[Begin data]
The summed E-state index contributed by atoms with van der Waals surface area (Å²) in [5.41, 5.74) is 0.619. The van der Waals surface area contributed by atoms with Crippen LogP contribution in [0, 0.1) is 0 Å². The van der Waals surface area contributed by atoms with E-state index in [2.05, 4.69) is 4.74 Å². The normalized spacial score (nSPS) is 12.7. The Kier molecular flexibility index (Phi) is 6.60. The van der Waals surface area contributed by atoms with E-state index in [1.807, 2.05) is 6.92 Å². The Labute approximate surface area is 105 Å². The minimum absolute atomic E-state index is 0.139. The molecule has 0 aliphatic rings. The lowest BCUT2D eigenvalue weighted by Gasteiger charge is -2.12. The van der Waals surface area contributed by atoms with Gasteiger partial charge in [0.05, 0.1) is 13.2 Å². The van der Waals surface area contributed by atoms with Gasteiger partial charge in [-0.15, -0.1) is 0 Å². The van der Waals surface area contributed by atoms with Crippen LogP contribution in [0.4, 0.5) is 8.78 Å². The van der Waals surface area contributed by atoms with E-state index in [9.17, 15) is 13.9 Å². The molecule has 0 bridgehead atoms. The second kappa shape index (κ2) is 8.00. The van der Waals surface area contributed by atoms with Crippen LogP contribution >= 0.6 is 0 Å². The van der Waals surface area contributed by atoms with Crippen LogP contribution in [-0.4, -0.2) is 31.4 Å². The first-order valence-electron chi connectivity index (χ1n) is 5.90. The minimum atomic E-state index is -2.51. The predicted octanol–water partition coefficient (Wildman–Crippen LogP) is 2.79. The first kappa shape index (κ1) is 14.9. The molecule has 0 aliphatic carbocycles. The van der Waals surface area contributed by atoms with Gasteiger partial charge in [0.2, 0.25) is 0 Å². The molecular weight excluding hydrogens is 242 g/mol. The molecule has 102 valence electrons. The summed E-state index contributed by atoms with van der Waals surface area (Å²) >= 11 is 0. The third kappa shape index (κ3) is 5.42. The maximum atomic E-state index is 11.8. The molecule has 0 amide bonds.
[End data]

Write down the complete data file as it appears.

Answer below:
The summed E-state index contributed by atoms with van der Waals surface area (Å²) in [5.41, 5.74) is 0.619. The van der Waals surface area contributed by atoms with Crippen LogP contribution in [0, 0.1) is 0 Å². The van der Waals surface area contributed by atoms with E-state index in [2.05, 4.69) is 4.74 Å². The normalized spacial score (nSPS) is 12.7. The Kier molecular flexibility index (Phi) is 6.60. The van der Waals surface area contributed by atoms with E-state index in [1.807, 2.05) is 6.92 Å². The Labute approximate surface area is 105 Å². The minimum absolute atomic E-state index is 0.139. The molecule has 0 aliphatic rings. The lowest BCUT2D eigenvalue weighted by Gasteiger charge is -2.12. The van der Waals surface area contributed by atoms with Gasteiger partial charge in [0.05, 0.1) is 13.2 Å². The van der Waals surface area contributed by atoms with Gasteiger partial charge in [-0.15, -0.1) is 0 Å². The van der Waals surface area contributed by atoms with Crippen LogP contribution in [0.4, 0.5) is 8.78 Å². The van der Waals surface area contributed by atoms with E-state index in [9.17, 15) is 13.9 Å². The molecule has 0 bridgehead atoms. The second kappa shape index (κ2) is 8.00. The van der Waals surface area contributed by atoms with Crippen LogP contribution >= 0.6 is 0 Å². The van der Waals surface area contributed by atoms with Crippen LogP contribution in [-0.4, -0.2) is 31.4 Å². The first-order valence-electron chi connectivity index (χ1n) is 5.90. The minimum atomic E-state index is -2.51. The predicted octanol–water partition coefficient (Wildman–Crippen LogP) is 2.79. The first kappa shape index (κ1) is 14.9. The molecule has 0 aliphatic carbocycles. The van der Waals surface area contributed by atoms with Gasteiger partial charge in [0.2, 0.25) is 0 Å². The molecular weight excluding hydrogens is 242 g/mol. The molecule has 102 valence electrons. The summed E-state index contributed by atoms with van der Waals surface area (Å²) >= 11 is 0. The third kappa shape index (κ3) is 5.42. The maximum atomic E-state index is 11.8. The molecule has 0 amide bonds.